Falling into Vanlife was never meant to happen to me. It was a wild journey that I somehow stumbled into at the peak of the pandemic in 2020.
Falling out of it was even more unexpected.
When the pandemic first hit back in 2020, I was living in Canada with the intention of spending a year of my visa there. I wanted to watch the seasons change from winter to autumn to summer and then back to winter again. I wanted to swim in the crystal blue lakes and ski all winter.
And afterwards, it was my plan to head to America, to Mexico, to Europe, to Asia and explore everywhere possible before finally returning home a few years later.
When the pandemic hit, everything changed for me. I had only been living in Canada for 6 months, and the news was like a kick to the gut. My ski resort job was closing down. I was going to lose my accommodation. Everyone encouraged me to go home.
I travelled home with a heavy heart and a sadness of lost dreams that I knew nothing could solve. The world was turning to utter shit around everyone and there was nothing we could do but wait it out.
Here’s my life update and how in a matter of months, I was sent falling in and out of vanlife and how the whirlwind of the pandemic changed everything for me.
Falling into Vanlife
It was at the height of this misery of being stuck at home without being able to travel that I made the decision to buy a van.
Buying a van was the perfect solution to the problem I had of not being able to travel and I was all for the adventure and rollercoaster ride it was going to offer me.
So I did the thing most people would warn you not to do; I jumped into my new dream without second-guessing it.
I bought my van without much difficulty, and honestly, I was thankful for the ease in which it all happened. It was as if the stars were aligning and telling me that my new adventure was all meant to be.
I bought my van, Atlas, in mid-2020 and for the next 6 months, I cleaned it up, fixed the problems with it, and went on plenty of practice trips around North Queensland to learn exactly what it was like living in a van while travelling solo.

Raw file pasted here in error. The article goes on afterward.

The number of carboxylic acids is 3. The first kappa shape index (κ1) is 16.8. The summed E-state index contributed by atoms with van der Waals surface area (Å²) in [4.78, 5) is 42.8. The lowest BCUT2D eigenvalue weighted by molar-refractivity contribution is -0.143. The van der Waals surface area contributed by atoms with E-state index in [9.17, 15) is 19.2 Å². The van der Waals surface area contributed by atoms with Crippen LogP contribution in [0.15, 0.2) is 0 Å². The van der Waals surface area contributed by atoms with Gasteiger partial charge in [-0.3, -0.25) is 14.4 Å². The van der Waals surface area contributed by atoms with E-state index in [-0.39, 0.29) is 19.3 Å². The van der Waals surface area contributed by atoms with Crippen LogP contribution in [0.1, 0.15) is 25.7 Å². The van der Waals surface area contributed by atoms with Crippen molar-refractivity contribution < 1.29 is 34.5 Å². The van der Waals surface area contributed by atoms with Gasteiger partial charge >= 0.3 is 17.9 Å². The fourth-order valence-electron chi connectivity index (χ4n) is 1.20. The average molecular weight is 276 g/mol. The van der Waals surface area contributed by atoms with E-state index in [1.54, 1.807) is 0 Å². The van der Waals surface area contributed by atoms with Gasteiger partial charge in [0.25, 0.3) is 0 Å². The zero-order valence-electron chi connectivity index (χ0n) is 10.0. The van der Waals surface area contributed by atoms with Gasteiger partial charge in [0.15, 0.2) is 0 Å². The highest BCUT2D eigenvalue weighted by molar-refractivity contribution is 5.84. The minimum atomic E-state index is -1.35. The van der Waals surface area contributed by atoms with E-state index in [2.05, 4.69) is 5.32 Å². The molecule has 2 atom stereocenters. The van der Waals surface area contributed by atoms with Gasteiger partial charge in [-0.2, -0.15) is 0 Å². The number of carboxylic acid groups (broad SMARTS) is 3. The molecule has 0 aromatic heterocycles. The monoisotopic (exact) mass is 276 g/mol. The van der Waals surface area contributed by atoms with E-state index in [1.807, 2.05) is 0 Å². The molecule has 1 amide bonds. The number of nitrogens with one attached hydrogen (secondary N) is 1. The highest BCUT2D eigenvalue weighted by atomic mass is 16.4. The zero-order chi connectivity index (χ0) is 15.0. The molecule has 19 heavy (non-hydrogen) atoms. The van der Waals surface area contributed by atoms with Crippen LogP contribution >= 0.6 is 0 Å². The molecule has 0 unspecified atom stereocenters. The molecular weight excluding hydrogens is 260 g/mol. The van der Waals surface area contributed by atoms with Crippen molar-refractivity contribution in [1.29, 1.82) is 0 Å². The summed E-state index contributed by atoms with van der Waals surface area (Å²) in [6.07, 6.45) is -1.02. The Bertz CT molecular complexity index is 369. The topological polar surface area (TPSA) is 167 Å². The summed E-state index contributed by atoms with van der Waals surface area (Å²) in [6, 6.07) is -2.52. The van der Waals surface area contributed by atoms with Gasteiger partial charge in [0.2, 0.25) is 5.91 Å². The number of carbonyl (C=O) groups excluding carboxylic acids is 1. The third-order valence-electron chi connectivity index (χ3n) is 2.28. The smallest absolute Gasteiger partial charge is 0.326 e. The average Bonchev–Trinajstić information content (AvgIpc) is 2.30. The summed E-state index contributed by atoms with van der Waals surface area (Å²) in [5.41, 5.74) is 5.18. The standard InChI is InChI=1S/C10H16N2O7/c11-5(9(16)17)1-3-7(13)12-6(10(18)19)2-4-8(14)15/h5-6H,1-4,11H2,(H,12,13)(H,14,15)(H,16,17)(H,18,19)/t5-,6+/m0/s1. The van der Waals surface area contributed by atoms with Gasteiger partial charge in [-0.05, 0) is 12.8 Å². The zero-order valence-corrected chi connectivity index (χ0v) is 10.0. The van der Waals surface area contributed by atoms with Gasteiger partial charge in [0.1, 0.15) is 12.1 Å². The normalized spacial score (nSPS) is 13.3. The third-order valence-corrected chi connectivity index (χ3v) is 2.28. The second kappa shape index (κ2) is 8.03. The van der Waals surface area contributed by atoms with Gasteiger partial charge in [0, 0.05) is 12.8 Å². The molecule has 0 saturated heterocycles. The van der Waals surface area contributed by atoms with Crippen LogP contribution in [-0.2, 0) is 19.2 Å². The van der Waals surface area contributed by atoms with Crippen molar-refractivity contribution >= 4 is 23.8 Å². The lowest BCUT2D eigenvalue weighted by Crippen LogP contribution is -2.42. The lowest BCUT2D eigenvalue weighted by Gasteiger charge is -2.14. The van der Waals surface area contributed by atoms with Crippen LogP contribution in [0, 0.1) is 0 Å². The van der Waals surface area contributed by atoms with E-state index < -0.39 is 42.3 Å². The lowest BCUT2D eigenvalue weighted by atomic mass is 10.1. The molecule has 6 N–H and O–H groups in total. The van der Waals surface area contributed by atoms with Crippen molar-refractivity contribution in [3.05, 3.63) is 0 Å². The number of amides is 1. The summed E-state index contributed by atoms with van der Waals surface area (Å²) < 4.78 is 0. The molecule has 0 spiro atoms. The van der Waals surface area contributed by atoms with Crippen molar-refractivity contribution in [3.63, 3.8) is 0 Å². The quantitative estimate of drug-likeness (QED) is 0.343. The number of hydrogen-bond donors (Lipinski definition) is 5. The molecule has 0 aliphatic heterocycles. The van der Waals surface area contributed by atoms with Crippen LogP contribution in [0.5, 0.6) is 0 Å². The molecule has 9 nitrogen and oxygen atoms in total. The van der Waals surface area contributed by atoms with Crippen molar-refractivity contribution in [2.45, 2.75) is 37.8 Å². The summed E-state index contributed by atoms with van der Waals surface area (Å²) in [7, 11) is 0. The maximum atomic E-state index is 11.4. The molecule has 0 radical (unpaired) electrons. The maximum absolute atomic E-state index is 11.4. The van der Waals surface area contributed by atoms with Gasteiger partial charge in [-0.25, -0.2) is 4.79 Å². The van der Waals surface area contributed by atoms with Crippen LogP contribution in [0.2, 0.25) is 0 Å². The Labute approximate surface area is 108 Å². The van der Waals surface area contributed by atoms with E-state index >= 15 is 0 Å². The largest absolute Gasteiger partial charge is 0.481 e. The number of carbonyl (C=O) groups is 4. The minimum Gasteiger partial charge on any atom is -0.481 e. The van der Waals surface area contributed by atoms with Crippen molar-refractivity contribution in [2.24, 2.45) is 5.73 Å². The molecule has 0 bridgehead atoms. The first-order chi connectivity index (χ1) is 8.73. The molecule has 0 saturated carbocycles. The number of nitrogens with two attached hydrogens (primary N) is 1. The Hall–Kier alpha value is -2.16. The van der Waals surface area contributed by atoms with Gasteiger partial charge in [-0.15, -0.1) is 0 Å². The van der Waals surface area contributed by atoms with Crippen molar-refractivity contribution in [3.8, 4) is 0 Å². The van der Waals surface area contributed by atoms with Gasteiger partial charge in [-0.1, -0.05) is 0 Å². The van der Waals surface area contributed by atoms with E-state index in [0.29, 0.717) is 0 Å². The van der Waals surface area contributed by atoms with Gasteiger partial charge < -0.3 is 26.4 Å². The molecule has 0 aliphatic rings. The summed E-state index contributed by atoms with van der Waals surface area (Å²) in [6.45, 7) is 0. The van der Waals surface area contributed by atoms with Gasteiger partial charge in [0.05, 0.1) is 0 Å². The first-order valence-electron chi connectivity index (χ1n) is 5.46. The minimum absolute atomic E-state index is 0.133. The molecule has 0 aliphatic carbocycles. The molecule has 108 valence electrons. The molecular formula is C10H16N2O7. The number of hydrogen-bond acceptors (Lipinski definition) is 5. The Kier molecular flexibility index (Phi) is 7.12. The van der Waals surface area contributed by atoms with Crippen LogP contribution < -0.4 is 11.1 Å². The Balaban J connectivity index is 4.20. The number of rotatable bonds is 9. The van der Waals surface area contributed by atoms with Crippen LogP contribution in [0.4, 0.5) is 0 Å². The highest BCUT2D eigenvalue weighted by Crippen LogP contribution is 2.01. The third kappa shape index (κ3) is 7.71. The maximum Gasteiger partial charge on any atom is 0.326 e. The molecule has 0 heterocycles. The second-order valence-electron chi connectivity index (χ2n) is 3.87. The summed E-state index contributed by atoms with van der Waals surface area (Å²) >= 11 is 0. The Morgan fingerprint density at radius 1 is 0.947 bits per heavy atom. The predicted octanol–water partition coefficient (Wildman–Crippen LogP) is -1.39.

The practice trips were great. I ventured to Cairns, exploring different things along the way. I went to the Atherton Tablelands and fell in love with the simplicity and quietness that came hand in hand with living in a van. The outback called to me twice, and so on two separate occasions, I travelled to Charters Towers and lived under the stars with the sounds of nature and the smell of freshly burned logs wafting around me.
It was pure magic and I was living on cloud nine.
Until I wasn’t.
The thing is, while my van and I had non-stop adventures, the van also had a sickness that I wasn’t able to cure. And that was old age.
I didn’t share a lot of my issues with the van on social media, opting for the positive side of showcasing a ‘dreamy’ lifestyle that I was lucky enough to live. But, the reality was that the van and I had more troubles than fun.
When I purchased Atlas, everything was in working order. The previous owners had no issues with it, and from the buyer’s point of view, it was an excellent purchase. I traded my car (my green Mazda 3, Gertie) and paid the exact same price I got for that for the van.
It was a match made in heaven, and I thought the stars were aligning for me.
But then the air conditioner broke. And the ignition switch stopped working. And the sliding door broke. And I had an oil leak. And the air conditioner broke again. And then the ignition switch broke again. And the oil leak got bigger. And then something major happened and the van decided to stall every time the revs were too low which made it unroadworthy and too dangerous to drive.
And this is only the short list of problems!
It was as if I had the black touch, and every time I drove somewhere, a new issue would bubble to the surface.
So many people told me that this was the reality of van life. “Welcome,” they would say. “You’re officially apart of the vanlife fam.”
But the thing I couldn’t shake was how wrong it all felt. Buying the van had seemed okay. But over time, the gnawing anxiety I would get every time I went for a drive was overwhelming. I would barely be able to sleep at night thinking about the fact that I didn’t know if Atlas would turn on in the morning when I needed to be somewhere. I felt sick with the knowledge that very soon, I would be off on a trip around Australia, alone, as a single woman, in a van that I didn’t trust.
I knew that I had to trust my instincts and the voice in my head that screamed at me every time I swiped my card for another repair.